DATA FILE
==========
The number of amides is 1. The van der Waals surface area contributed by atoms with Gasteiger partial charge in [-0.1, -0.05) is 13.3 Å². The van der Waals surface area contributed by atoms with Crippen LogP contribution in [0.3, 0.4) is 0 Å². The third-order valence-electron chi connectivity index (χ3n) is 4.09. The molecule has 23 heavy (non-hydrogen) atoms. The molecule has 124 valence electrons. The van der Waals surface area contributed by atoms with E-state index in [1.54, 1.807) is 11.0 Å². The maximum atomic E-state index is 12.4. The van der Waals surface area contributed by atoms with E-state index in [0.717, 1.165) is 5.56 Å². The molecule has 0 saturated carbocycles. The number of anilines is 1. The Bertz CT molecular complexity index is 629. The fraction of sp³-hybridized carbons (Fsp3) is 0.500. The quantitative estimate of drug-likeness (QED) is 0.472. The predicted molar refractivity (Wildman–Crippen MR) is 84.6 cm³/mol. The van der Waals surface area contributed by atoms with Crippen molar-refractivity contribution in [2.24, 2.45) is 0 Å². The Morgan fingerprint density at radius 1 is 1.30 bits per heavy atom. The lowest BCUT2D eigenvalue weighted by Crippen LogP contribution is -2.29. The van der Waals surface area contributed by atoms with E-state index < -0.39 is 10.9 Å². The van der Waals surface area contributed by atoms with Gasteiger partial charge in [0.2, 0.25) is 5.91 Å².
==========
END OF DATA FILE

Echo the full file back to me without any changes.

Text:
The number of amides is 1. The van der Waals surface area contributed by atoms with Gasteiger partial charge in [-0.1, -0.05) is 13.3 Å². The van der Waals surface area contributed by atoms with Crippen LogP contribution in [0.3, 0.4) is 0 Å². The third-order valence-electron chi connectivity index (χ3n) is 4.09. The molecule has 23 heavy (non-hydrogen) atoms. The molecule has 124 valence electrons. The van der Waals surface area contributed by atoms with E-state index in [1.54, 1.807) is 11.0 Å². The maximum atomic E-state index is 12.4. The van der Waals surface area contributed by atoms with E-state index in [0.717, 1.165) is 5.56 Å². The molecule has 0 saturated carbocycles. The number of anilines is 1. The Bertz CT molecular complexity index is 629. The fraction of sp³-hybridized carbons (Fsp3) is 0.500. The quantitative estimate of drug-likeness (QED) is 0.472. The predicted molar refractivity (Wildman–Crippen MR) is 84.6 cm³/mol. The van der Waals surface area contributed by atoms with Crippen molar-refractivity contribution in [2.24, 2.45) is 0 Å². The Morgan fingerprint density at radius 1 is 1.30 bits per heavy atom. The lowest BCUT2D eigenvalue weighted by Crippen LogP contribution is -2.29. The van der Waals surface area contributed by atoms with E-state index < -0.39 is 10.9 Å². The van der Waals surface area contributed by atoms with Gasteiger partial charge in [0.2, 0.25) is 5.91 Å².